Covid-19 (3 June 2021)
Total Lockdown In Malaysia Retrenchment Or To Keep Jobs While Companies In ICU?
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During Movement Control Order (“MCO”) 3.0, majority of the economic sectors remain open despite a ban on social gatherings, dining-in at restaurants and travel across district and State borders. The government had previously announced that a second full lockdown will not be implemented because of the potential economic ramifications.
However, Malaysia’s healthcare system has been at its breaking point with the country grappling with highest daily rise of Covid-19 cases for the past week. The worsening outbreak and the country’s strained healthcare system have prompted the government to implement a Full Movement Control Order (“FMCO”) or Total Lockdown from 1 to 14 June 2021, akin to the one imposed in March last year. The government has announced that all sectors will not be allowed to operate during the two-week period, with the exception of 17 essential economic and service sectors.
The aim of reaching herd immunity became the implicit goal in Malaysia. However, Malaysia’s inoculation to its general population is currently moving at a slower pace than initially expected due to the slow arrival of vaccines. As such, reaching herd immunity to restore normalcy might not be attainable in the upcoming months and a full lockdown may be the most viable way in making the virus a controllable threat.
Further pay-cuts and retrenchments during FMCO or Total Lockdown
A two-week total lockdown may not be sufficient to reverse the number of Covid-19 active cases and the lockdown may be extended further if Covid-19 numbers do not reduce. A full lockdown could lead to many Malaysians being unemployed and would throw a harder punch on vulnerable groups.
This time around, the government announced limited financial assistance or wage subsidy for businesses during FMCO or Total Lockdown, unlike MCO 1.0 last year. Businesses have been financially strained or in ICU for the past year and they would need to further control their base cost to ensure sustainability in order to protect as many jobs as
possible. Some of the most likely cost-cutting measures by employers to preserve business viability during FMCO would include freezing headcount, instituting unpaid leave, removal of some non-contractual allowances and benefits, forced annual leave, pay reduction and reduction in working hours.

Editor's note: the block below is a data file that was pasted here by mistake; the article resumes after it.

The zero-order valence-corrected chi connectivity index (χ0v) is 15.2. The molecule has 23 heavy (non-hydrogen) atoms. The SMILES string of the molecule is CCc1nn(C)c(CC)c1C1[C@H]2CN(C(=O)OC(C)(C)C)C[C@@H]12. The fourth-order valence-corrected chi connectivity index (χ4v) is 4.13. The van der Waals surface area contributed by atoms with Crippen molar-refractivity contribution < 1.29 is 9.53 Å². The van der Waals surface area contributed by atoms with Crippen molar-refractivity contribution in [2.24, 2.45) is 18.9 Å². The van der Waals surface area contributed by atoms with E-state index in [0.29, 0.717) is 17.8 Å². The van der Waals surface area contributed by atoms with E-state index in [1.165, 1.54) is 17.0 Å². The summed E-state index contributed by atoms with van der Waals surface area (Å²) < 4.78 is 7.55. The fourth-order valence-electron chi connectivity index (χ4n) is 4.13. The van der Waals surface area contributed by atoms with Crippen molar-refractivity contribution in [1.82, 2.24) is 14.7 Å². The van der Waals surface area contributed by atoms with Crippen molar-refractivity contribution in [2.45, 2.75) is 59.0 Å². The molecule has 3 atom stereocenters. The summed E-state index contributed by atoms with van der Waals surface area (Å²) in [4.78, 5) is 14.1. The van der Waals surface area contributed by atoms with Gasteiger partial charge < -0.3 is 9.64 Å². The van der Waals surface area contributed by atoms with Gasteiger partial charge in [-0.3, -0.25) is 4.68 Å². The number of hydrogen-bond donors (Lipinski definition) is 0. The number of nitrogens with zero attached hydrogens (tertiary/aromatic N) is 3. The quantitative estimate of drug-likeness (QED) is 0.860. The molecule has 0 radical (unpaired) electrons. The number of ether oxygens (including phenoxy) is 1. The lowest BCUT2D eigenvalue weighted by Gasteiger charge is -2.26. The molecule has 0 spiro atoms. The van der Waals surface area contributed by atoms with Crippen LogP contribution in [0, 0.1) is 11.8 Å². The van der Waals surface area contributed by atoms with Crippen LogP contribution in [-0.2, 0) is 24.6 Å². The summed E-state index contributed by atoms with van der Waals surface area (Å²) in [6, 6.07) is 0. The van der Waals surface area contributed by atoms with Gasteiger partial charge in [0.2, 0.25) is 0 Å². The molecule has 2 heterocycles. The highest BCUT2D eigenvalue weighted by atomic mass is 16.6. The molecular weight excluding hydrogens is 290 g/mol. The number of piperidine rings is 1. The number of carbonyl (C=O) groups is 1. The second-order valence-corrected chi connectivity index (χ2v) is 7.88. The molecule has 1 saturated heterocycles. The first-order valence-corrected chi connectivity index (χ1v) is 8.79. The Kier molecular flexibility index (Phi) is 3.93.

Businesses may have to implement further cost-cutting measures if the Covid-19 situation persists without improvement, without which closure of business will be the only option. More employers may opt to hire fixed term employees for a specific period and purpose as one substantial cost-saving initiative.
The Government, employers and employees are inter-dependent during difficult times
Companies will have to survive in order to hire or pay salary and employees will only be employed and be paid salary when companies have sustainable financial health. Therefore, the government ought to have thorough policies for business survival and is urged to step in to help employers with assistance package to reduce unemployment rate.
Businesses will also need to learn how to survive in new routines outside of the traditional processes by ensuring that business operation continues despite sudden lockdown initiative by the government, which may be announced anytime during uncertain times.
Effective work from home (WFH) arrangement becomes very crucial, where employers will need to implement proper WFH arrangement without affecting work productivity, creativity and innovation. New modes of surveillance should accompany the WFH arrangements.
Covid-19 is and should be a catalyst to reinvent the future of work and create opportunities for businesses to look at things differently to survive.
Let’s stay at home to flatten the Covid-19 curve together.
Leonard Yeoh is a partner and Pua Jun Wen an associate with the law firm, Tay & Partners.
T: +603 2050 1973
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Pua Jun Wen
LL.B (Hons) UKM